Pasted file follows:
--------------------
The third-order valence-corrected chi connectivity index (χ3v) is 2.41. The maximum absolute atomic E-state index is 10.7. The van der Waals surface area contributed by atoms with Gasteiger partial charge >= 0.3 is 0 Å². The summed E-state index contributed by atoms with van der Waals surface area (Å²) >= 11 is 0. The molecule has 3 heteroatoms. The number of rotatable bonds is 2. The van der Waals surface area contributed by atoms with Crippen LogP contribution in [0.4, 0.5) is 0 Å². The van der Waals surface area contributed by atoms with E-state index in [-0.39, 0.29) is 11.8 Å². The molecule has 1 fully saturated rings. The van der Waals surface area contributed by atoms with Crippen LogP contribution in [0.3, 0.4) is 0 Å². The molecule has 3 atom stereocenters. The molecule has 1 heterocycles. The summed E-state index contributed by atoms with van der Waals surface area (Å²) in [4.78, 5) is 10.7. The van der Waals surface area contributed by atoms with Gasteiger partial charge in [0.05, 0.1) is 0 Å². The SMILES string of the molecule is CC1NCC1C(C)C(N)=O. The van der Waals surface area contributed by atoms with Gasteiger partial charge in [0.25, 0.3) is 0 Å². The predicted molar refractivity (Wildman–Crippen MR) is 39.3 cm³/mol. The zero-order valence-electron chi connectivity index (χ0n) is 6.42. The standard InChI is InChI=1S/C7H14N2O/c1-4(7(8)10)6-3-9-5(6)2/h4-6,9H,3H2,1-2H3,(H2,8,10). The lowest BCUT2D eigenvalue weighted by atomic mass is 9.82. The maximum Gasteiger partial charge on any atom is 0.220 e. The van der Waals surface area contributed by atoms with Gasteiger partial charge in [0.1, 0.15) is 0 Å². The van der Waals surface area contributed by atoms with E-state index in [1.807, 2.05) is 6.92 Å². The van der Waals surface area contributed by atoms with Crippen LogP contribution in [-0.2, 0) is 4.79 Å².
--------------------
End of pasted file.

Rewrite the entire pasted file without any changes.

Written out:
The third-order valence-corrected chi connectivity index (χ3v) is 2.41. The maximum absolute atomic E-state index is 10.7. The van der Waals surface area contributed by atoms with Gasteiger partial charge >= 0.3 is 0 Å². The summed E-state index contributed by atoms with van der Waals surface area (Å²) >= 11 is 0. The molecule has 3 heteroatoms. The number of rotatable bonds is 2. The van der Waals surface area contributed by atoms with Crippen LogP contribution in [0.4, 0.5) is 0 Å². The van der Waals surface area contributed by atoms with E-state index in [-0.39, 0.29) is 11.8 Å². The molecule has 1 fully saturated rings. The van der Waals surface area contributed by atoms with Crippen LogP contribution in [0.3, 0.4) is 0 Å². The molecule has 3 atom stereocenters. The molecule has 1 heterocycles. The summed E-state index contributed by atoms with van der Waals surface area (Å²) in [4.78, 5) is 10.7. The van der Waals surface area contributed by atoms with Gasteiger partial charge in [0.05, 0.1) is 0 Å². The SMILES string of the molecule is CC1NCC1C(C)C(N)=O. The van der Waals surface area contributed by atoms with Gasteiger partial charge in [0.25, 0.3) is 0 Å². The predicted molar refractivity (Wildman–Crippen MR) is 39.3 cm³/mol. The zero-order valence-electron chi connectivity index (χ0n) is 6.42. The standard InChI is InChI=1S/C7H14N2O/c1-4(7(8)10)6-3-9-5(6)2/h4-6,9H,3H2,1-2H3,(H2,8,10). The lowest BCUT2D eigenvalue weighted by atomic mass is 9.82. The maximum Gasteiger partial charge on any atom is 0.220 e. The van der Waals surface area contributed by atoms with Gasteiger partial charge in [0.1, 0.15) is 0 Å². The van der Waals surface area contributed by atoms with E-state index in [1.807, 2.05) is 6.92 Å². The van der Waals surface area contributed by atoms with Crippen LogP contribution in [-0.2, 0) is 4.79 Å².